Columbia CS class among first students to experiment with mobile DNA sequencing device

Yaniv Erlich is teaching Ubiquitous Genomics this fall
Real-time mobile DNA sequencing is right around the corner, made possible by new hand-held, low-cost sequencing devices that can be carried or installed almost anywhere. These devices, still under development, will have a major impact on health, biology, forensics, and security. Seven of these devices are being made available to Columbia students in Ubiquitous Genomics, a computer science class offered this fall by Dr. Yaniv Erlich, who is structuring the class around the device to challenge students to imagine new applications and new methods to analyze DNA data.
DNA sequencing technologies are advancing at a breathtaking pace, faster even than Moore’s law, revolutionizing multiple domains from personalized medicine to forensics. Columbia computer science students are being given a unique opportunity to participate in a direct, hands-on way at an early stage of this new technology.
Ubiquitous Genomics, a class offered this fall by Dr. Yaniv Erlich, will focus on the newest phase of the DNA sequencing revolution: the advent of mobile DNA sequencing that makes rapid genomic testing possible from almost any location.
The technology is still too new to fully predict all its possible applications, but it’s easy to imagine police being able to analyze DNA evidence at a crime scene and doing it in real time to identify suspects before they can flee, destroy evidence, or mount another attack. Forensics is just the start. Health-related fields will also benefit when it becomes possible to quickly—without waiting for lab results—determine whether water towers harbor legionella, detect the accumulation of pathogenic microbes in meat, and perform diagnoses in the field during humanitarian crises. Mobile DNA sequencing will have applications in the home also. Erlich in his paper A Vision for Ubiquitous Sequencing (to be published in Genome Research this fall) even anticipates toilet systems equipped with DNA sequencing technology to trace the gut microbiome.
Mobile DNA sequencing is being made possible through a new generation of small, hand-held, and low-cost devices that plug into the USB drive of a PC and read DNA information in real time from samples taken on the spot. The devices are still under development and are being selectively distributed to researchers for testing and evaluation.
Columbia students are among the first students to have access to these devices as part of their training. Seven MinIONTM devices are being provided for use in Ubiquitous Genomics at no cost by the British-based manufacturer Oxford Nanopore after a request from Erlich.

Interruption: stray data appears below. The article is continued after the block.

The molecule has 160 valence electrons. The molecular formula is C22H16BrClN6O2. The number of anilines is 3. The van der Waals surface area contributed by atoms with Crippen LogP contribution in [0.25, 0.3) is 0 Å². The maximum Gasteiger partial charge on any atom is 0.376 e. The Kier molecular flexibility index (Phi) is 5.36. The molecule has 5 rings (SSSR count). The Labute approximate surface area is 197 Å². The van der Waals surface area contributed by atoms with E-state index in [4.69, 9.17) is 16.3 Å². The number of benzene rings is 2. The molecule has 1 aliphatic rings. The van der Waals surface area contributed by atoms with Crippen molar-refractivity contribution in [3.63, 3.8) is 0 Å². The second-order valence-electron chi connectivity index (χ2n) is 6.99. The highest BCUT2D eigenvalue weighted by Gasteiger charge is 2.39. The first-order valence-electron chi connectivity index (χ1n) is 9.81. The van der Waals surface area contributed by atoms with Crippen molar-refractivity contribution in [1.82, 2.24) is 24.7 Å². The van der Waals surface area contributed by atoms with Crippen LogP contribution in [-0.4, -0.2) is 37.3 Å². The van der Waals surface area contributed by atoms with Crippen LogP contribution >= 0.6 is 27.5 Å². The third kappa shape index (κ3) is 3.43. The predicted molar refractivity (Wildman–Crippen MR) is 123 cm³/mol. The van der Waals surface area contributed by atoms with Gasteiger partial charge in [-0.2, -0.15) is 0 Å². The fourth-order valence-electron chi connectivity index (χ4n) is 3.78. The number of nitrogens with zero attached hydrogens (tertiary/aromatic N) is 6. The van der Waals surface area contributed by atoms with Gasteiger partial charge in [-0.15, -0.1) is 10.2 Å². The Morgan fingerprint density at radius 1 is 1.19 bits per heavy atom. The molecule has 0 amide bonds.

The MinION DNA sequencing device from Oxford Nanopore Technologies Ltd.
The idea is to get the devices into the hands of the students to see what they can do with it, both to imagine new applications and come up with new methods or algorithms to analyze the data. (Any new software developed will be open source, licensed under GNU General Public License v2. Anyone wanting to use or modify the code must post it under the same license.)
“What happens when you give young, smart students a new device with tremendous potential? What are the new applications they can came up with?” wonders Erlich, who knows of no other class where students are getting this device as an integrated part of the curriculum. The students themselves did not know about the devices when signing up for the class.
Ubiquitous Genomics itself combines several aspects of computer science, including biology, electrical engineering, data science, and algorithms and software. While the first few weeks will cover the basics of traditional DNA sequencing and the special challenges of acquiring, storing, and analyzing huge amounts of genomic data (which can exceed the size of data sets in astronomy), the class will quickly shift to nanopore sequencing, the technology employed by the mobile sequencing devices. (Nanopore sequencing works by measuring electrical resistance as a DNA fragment passes through biological pore.) The class of 26, which includes both graduate and undergraduate students, will share seven devices and work together in groups of three and four to sequence and analyze DNA and do experiments that involve both the application side and the data side. Two hackathons count for half of the grade.
In structuring Ubiquitous Genomics around the device and assigning experiments and homework assignments based on these devices, Erlich is on the leading strand of educational methods. “I am very excited that we can bring this technology to the class. The aim is to build upon the creativity of our students and let them explore this revolutionary technology.”
A future article will report back on the student projects.
Posted 9/15/2015